I didn’t envision Miss Babcock and Niles ever getting together as a couple. That came as a huge surprise to me and I think to Lauren Lane as well. It was an odd twist that seemed to me like the writers were trying to pitch ideas about how to bring the series to an end. They began this flirtation between the two of us. I think Lauren went to the producers at some point and said, “I’m the brunt of all of his jokes, all the time. Can you not give me some snappy comeback to him every once in a while?”[In that way,] she wasn’t always being picked on. The writers thought that’s a good idea. I suddenly realized that Miss Babcock was starting to give as good as she got. It became a sort of natural flirtation between us. I didn’t think it would go as far as it did. I’ve always been interested in the fans’ reaction to it, more than ours. We went along with it because it was our job to go with it. How did you react to it? Did you buy it?
I thought they were more like frenemies. Maybe they might end up having a fling, but they wouldn’t get together. Maybe Niles would get the upper hand in the end.
I think I would agree with you. I think we would have had an affair and a flirtation but it didn’t end with us going off to be married necessarily. That’s what they seemed to suggest at the end of the series, that they were going to be a couple.
Switching gears to theater, April 23 was William Shakespeare’s 457th birthday. Which of his plays did you prefer doing the most?
I’ve been very lucky in my career. When I was training to be an actor, I did have classical training. It was all that I really ever aspired to do: to be in a classical repertory company. The first 20-plus years of my career, I focused entirely on the regional theater scene around the U.S. and also in Canada, where they were doing Shakespeare, Chekhov, Ibsen, and Shaw. It was my ambition as a young actor to play the great parts in the great plays. I’ve been fortunate to play Hamlet four times in four regional productions.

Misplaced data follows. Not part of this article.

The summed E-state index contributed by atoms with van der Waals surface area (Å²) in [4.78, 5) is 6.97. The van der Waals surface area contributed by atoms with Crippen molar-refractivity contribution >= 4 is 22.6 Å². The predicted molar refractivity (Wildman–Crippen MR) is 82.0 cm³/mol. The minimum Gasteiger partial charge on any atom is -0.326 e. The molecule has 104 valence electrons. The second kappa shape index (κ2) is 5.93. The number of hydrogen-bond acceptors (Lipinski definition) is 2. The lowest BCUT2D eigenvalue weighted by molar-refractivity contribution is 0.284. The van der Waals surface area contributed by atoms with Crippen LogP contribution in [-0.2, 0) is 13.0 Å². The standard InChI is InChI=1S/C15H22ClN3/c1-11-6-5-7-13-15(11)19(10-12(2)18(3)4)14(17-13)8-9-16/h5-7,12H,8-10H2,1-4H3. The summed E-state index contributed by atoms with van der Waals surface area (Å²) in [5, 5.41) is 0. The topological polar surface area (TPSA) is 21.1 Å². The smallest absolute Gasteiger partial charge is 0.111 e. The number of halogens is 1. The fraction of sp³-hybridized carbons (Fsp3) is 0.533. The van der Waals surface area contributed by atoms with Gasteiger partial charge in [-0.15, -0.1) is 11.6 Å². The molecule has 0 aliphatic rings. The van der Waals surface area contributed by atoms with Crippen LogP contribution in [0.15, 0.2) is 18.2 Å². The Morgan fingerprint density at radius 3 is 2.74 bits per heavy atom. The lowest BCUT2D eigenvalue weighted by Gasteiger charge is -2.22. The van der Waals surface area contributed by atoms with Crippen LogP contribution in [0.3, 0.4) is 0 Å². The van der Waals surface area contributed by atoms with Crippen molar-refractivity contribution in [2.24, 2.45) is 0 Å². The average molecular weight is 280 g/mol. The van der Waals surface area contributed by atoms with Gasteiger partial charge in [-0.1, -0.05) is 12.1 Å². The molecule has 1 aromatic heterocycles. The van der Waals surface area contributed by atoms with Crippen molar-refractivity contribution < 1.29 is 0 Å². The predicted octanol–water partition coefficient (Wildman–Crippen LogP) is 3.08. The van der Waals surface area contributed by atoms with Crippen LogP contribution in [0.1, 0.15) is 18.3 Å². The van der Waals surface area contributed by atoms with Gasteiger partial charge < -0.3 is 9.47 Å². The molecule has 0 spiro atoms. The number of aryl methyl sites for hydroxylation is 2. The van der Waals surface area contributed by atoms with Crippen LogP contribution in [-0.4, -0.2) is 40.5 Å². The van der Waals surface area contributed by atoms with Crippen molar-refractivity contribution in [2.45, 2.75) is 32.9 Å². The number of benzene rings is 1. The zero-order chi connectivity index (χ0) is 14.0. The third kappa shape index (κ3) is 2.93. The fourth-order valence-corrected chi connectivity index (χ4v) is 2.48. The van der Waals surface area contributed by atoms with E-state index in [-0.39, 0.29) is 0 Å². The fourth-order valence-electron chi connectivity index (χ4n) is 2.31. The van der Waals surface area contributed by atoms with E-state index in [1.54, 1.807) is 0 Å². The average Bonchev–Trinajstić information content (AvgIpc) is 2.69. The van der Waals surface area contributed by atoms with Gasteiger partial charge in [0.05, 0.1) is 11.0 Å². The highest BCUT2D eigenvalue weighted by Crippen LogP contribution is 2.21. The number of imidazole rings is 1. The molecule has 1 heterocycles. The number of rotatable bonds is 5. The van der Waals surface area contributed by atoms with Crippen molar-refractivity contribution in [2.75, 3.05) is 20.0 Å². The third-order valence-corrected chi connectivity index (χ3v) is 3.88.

I’ve been in three productions of Lear. I was in one at Stratford Ontario, the Shakespeare festival there, playing Edmund. Then I played the Fool. Finally, I played Lear himself. I think in terms of the stature and the greatness of the roles, Hamlet and Lear are probably tied in my memory as the two greatest experiences of my acting career.
I was lucky to play Hamlet at three different stages of my career: the first two productions when I was in my mid-20s, the next one when I was close to 30, and the last one when I was close to 40. There was a marked difference in my approach because of more life experience as I did those Hamlet productions. I’d like to do Lear again because I did it 13 years ago. I’d like to do it one more time while I still have the strength to pick up Cordelia at the end.
What’s the most unique theater space you’ve performed in?
The Classic Stage Company in Lower Manhattan is a very small space. There’s three sides: an audience on stage right, stage left, and in the middle. Then there’s a back wall at the back. You have audience that you always feel like they’re only seeing your back. It’s very tricky to work on a three-quarter round stage, or a thrust stage like they have at Stratford Ontario, where there’s audience all around you. Good directors try to block a play in that situation where the actor always has his back to an aisle, so that they’re always having a profile view of you on a couple of sides. It’s tricky to act because you sometimes want to stand right in an actor’s face and talk to them directly, but then you’re always blocking somebody. I don’t dislike it. I find the three-quarter space is the biggest challenge to work in.